This week’s Diva Challenge is to use the tangle Paradox as a monotangle. “Monotangle” is a word coined by the Diva, Laura Harms, meaning just one tangle and/or its tangleations.
When I do monotangles I like to do them on Bijou tiles. I often use Bijou tiles for tangles that are new to me too. It lets me focus on just that tangle without having to think about which tangles to add to the tile that will compliment the new tangle. In this chsllenge that isn’t n issue because it is a monotangle so there is only one tangle on the tile (although you can also use tangleations of the tangle).
Like Laura, I always show the first tile that I create for the Diva Challenges whether I like the tile or not. And I do not look at the other tiles submitted to the challenge until after I post my blog. I don’t want to be influenced by what others have done.
This is my first tile:
It shows how I rounded the ends to create a finished end. It is okay, but I had viewed Laura’s video and I really liked the way she did her Paradox. I was aware that she did the “rounding” at the end of each stroke rather than waiting until all of the strokes were completed and then rounding the ends.
When I watched the video this time I noticed that Laura curves her lines ever so slightly. So I tried it again and I like this version a lot better — it looks a lot cleaner to me.
Here is my second tile:
Be sure to check out Laura’s blog to see how others have responded to this week’s challenge. I hope that you find these tiles as inspiring and educational as I do. I always learn something from those who post their tiles.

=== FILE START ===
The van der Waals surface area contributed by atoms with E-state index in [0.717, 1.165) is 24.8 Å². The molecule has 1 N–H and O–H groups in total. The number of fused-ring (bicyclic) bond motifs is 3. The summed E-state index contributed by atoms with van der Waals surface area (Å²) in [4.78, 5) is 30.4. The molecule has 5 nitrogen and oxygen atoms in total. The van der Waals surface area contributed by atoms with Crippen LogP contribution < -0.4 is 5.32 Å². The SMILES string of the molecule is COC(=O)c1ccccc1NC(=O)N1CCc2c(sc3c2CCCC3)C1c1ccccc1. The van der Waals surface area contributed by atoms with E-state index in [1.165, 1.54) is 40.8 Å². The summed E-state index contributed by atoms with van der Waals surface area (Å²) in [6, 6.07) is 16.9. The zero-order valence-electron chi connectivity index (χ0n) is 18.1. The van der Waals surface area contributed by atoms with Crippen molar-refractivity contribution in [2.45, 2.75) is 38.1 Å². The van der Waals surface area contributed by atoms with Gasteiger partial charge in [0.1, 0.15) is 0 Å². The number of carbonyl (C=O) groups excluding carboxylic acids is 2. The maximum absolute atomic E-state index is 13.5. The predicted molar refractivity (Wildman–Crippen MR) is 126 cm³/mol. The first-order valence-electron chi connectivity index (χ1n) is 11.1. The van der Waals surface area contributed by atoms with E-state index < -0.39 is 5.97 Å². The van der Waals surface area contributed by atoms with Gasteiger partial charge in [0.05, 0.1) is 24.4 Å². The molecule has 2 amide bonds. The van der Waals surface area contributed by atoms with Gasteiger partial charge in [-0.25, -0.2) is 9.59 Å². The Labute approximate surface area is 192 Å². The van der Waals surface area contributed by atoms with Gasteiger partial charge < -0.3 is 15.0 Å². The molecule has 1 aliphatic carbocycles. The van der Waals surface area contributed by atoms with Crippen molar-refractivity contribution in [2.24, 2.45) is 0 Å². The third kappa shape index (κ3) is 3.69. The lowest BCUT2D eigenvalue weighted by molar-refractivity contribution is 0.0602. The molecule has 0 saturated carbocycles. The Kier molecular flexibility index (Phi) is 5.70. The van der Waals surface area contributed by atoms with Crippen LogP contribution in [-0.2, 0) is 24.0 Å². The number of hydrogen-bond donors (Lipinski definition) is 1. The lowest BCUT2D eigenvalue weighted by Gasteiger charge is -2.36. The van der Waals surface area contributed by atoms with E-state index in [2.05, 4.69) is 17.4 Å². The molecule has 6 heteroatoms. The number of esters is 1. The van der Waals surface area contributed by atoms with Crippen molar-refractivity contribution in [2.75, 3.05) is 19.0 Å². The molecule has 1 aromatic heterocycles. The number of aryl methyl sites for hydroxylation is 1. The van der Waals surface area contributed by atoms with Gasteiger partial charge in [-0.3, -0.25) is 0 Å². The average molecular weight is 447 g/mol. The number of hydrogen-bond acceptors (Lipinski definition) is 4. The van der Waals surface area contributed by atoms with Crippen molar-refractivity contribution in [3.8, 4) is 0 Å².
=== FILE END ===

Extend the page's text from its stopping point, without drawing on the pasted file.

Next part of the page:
Some of you may have seen my announcement on the Square One Zentangle BaZarr Facebook page or CZT Facebook pages. For those who have not seen it, here it is!
I just published my book, “Tips for Tangling” and it is available on Amazon.com
It includes a foreword written by CZT Cris Letourneau and positive reviews by five CZTs – Kelly Barone, Donna Cyr, Tracy Lake, Char-Lynn Reithmeier, and Brenda Shaver.
The tips are designed so that readers can take their knowledge of tangling and add to it. It is ideal for beginning tanglers, for those who has been tangling for awhile, for experienced tanglers and CZTs.
The book starts with suggestions of things to do before you pick up your pen and ends with a story about how I found appreciation in an unexpected way that taught me that beginners create art that is worthy and to be appreciated.
The back cover explains that this book offers ways to:
If you are willing, I would appreciate it if you would help me spread the word about this book by sharing this announcement with those you know who tangle.
Until next time,
With gratitude and appreciation,:)